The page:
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Users will engage with services that provide materials quickly and with the least effort.
about a resource, with a prescribed order of preference, were not adaptable to resources without title pages or pages, and not suitable for resources that existed in a state of constant change. This quote succinctly expresses a typical contradiction in the RDA effort: the desire to continue the AACR tradition while acknowledging that a greater change is needed. More recently, library systems developers have worked hard to create a machine-readable library catalog that provided functionality beyond that of the analog card catalog, for instance by allowing keyword searching of all data in the catalog record. Some of these are machine-friendly encodings of cataloging data elements like the date of publication, not easily parsed from a textual description. The archival community and the museum community, who considered themselves marginalized by AACR2, might well return to the fold if RDA could break the bonds of the AACR2 legacy. One area where change is essential is in the area of library catalogs and cataloging. There are certainly other, equally compelling visions of what the future will look like for libraries, but what stays the same is the need for reusable data from others (as materials are combined "virtually" for delivery to users), as well as for more sustainable and efficient ways to describe these materials. Examples of legacy approaches abound in RDA. Because most catalogers do not understand how these techniques can easily enable human readable displays, they tend to insist that cataloger-created textual notes are still the preferred methodology, and must be prescribed in the rules. What follows is an analysis of some of the serious issues in the RDA drafts to date, issues that may spell failure for the future of library catalogs. The library catalog and its conventions, valued by libraries as both an inventory of regularly published items and as the sharing mechanism for catalog entries, does not have a means to respond to this new, more chaotic information environment. However, the possibilities for innovation in this standard are hindered by the limited vision of the JSC. The Functional Requirements for Bibliographic Records (FRBR), published in 1998, was an attempt to define a model of the current bibliographic universe that would enable a rationalized approach to cataloging practice in a multiple-version resource environment [ The RDA prospectus sets a serious limitation when it declares that "... the need to integrate data produced using RDA into existing files (particularly those developed using AACR and related standards) is recognized as a key factor in the design of RDA." Presumably the pressures on libraries and the call for breaking down traditional barriers were well known to the experienced and well-intentioned members of the Joint Steering Committee. To make an effective transition to the new reality, librarians need to undertake a broad analysis of how the changing information technology and our rapidly evolving information resources are changing user behavior. Descriptive rules based on predictable, stable and named "sources of information" (title pages, colophons, etc.) Work in this area has been taking place for at least a decade, starting in 1997 with the International Conference on the Principles and Future Development of AACR, held in Toronto [ 9 ]. Published in July 2010, RDA is now available, and certain libraries have started using it for their current cataloging workflow.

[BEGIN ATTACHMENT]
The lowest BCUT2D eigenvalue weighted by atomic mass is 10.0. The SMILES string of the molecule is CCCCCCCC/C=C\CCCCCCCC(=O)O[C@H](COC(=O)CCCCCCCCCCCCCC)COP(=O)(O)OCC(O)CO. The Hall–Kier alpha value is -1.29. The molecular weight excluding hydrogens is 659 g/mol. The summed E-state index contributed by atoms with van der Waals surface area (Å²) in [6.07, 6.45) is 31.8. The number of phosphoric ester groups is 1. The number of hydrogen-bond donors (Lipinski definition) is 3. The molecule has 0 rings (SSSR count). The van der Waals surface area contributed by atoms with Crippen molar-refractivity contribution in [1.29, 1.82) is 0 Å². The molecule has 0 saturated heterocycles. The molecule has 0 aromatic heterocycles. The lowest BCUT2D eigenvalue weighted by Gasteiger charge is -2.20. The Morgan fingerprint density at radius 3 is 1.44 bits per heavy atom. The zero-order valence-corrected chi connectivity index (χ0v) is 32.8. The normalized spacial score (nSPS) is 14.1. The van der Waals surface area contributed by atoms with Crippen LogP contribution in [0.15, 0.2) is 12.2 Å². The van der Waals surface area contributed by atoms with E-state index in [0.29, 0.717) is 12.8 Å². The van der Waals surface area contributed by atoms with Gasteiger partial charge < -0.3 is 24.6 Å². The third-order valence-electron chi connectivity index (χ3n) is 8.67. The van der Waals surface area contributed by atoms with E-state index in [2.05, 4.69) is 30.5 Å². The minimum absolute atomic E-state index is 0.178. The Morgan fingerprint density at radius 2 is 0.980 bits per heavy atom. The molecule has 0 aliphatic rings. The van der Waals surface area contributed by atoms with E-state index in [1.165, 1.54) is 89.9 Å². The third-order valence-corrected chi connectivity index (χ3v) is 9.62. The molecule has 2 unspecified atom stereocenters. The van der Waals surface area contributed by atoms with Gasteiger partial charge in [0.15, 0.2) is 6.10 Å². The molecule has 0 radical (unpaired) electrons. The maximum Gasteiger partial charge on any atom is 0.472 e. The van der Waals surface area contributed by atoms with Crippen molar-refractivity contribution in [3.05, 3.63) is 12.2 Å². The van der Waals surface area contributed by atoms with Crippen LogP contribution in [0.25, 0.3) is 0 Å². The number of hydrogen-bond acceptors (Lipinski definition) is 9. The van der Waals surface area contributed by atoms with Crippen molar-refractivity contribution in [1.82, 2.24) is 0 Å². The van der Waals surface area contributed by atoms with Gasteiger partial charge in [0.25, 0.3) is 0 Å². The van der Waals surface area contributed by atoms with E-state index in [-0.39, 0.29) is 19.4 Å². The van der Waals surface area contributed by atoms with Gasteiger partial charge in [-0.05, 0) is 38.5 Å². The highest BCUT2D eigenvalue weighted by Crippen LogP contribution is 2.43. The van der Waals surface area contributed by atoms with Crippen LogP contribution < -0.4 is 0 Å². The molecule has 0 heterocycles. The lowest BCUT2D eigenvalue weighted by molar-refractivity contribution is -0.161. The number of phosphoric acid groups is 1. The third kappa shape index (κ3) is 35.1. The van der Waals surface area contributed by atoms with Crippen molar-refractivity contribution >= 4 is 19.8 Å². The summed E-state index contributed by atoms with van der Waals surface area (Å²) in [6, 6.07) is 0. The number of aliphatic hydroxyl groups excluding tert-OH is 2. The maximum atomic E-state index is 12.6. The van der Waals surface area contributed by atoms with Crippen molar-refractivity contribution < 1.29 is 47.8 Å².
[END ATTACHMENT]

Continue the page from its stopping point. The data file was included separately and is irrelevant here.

RDA (Resource Description and Access), the next generation cataloging code designed for the digital environment, is under development. The effect of computers and networks of information resources on the mission of libraries is still being debated, but the very existence of libraries in the future rides on their ability to respond to today's – and tomorrow's – technology. For the most part, it continues to be limited to the holdings of a designated library or group of libraries. They live in a highly interactive, networked world and routinely turn to Web search engines for their information needs. It is difficult, if not impossible, to make a meaningful separation between the nature of the holdings of the library, the characteristics of the user population that the library is mandated to serve, and the library catalog. The Dublin Core and IEEE LTSC, while not focused on catalogs, are interested in interoperability with the library world and in reusing the experience of libraries in their own arenas. Perhaps the strongest area of agreement between the CC:DA and the metadata communities is the concern about the lack of a top-down process, beginning with agreements about models and general principles for description and setting the stage for detailed extension by any specialized community.

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